10

Ligeti's thirteenth piano étude "L'escalier du diable" or devil's staircase, uses the full range of the keyboard. You can see it clearly in this video. The pianist is Francesco Libetta.


8

I recommend Fernando Sor's studies for guitar as transcribed by Andres Segovia. These studies are both highly instructive as well as beautiful works unto themselves. Given your familiarity with Andres Segovia, the music of Fernando Sor (a major influence on Segovia's development as a musician/composer) would be a logical next step. See http://en.wikipedia....


8

What a great question! I am currently working my way through the second book, so I have more specific opinions about that. Of those I've learnt from the first book, I found the following to be less tricky: The C major prelude, of course. Curtis is right about the difficulty of the fugue, however. c minor prelude and fugue are a good first pair to learn c# ...


6

I think Antonio Carlos Jobim tunes (or more generally Bossa Novas) are fairly good point to start. I would start with: Girl From Ipanema Chega de Saudade (No More Blues) Aqua de Beber Hope other answers will complete Your 10-15 song list :)


6

When learning a new instrument, it is important to start from the beginning - even if you know the theory stuff. The reason for this is that even though you may know how to read (how is your alto clef reading?) you still need to develop the technique. Playing the "baby" material is essential for developing a proper pedagogical foundation with your new ...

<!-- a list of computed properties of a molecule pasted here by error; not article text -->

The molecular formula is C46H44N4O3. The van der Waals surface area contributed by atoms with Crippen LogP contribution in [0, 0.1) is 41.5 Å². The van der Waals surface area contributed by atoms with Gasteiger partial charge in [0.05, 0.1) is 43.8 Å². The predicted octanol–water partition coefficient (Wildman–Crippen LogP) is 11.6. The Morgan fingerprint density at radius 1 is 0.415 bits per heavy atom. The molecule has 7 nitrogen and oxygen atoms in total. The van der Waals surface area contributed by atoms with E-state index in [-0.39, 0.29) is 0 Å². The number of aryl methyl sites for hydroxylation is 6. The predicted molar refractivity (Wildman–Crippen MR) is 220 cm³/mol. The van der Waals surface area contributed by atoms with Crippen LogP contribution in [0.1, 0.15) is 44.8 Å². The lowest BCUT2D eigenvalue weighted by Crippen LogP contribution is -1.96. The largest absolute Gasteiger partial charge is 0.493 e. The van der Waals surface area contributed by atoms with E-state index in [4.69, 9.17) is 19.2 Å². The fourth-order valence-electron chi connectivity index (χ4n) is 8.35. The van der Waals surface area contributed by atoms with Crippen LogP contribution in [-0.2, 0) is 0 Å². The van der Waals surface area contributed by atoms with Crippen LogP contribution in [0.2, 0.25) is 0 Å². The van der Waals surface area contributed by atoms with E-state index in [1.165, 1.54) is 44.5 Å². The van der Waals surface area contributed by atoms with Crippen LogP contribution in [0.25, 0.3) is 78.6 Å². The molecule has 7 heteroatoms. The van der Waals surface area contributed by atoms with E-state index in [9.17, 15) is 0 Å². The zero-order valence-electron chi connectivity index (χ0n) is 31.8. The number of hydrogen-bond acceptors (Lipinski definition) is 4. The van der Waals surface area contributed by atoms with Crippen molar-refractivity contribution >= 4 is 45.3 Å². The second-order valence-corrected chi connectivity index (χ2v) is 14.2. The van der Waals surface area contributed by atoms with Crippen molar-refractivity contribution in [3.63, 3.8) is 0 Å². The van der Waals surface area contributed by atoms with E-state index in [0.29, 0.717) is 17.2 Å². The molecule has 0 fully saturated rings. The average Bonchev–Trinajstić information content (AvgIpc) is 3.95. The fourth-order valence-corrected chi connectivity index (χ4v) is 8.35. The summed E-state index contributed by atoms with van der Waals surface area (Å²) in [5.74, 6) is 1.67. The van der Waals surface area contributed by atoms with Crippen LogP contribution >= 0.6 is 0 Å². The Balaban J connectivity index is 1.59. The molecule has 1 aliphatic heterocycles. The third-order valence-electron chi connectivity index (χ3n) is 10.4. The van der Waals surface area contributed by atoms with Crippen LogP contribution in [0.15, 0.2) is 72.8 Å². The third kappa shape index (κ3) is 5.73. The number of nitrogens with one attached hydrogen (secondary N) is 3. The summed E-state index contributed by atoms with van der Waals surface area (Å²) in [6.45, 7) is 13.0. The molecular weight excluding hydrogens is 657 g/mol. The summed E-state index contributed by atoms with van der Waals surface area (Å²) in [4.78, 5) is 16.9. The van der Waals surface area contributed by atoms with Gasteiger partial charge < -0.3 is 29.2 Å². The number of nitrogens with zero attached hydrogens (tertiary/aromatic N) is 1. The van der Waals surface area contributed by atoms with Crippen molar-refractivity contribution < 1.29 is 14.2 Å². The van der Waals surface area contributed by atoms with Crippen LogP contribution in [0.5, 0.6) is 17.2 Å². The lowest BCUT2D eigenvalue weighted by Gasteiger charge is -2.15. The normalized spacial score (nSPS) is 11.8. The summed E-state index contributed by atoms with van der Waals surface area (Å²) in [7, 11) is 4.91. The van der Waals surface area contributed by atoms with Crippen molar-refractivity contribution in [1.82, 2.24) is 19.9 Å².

6

The Goldberg Variations are considered infamous / demanding for a few reasons, which I will outline briefly below. Firstly, the reasons why the work is infamous: The work is a theme and variations, and to my knowledge there is only one other JS Bach piece that follow suit (see comments below). The work represents the highest model of Baroque theme and ...


5

I think that every piece of music deserves the best possible method of being prepared in a such a way that both the musicians and audience have a pleasing experience. Preparation includes time, rehearsal, and every member stepping up to meet the challenge including the conductor's interpretation so that the entire group is a part of the solution. If your ...


5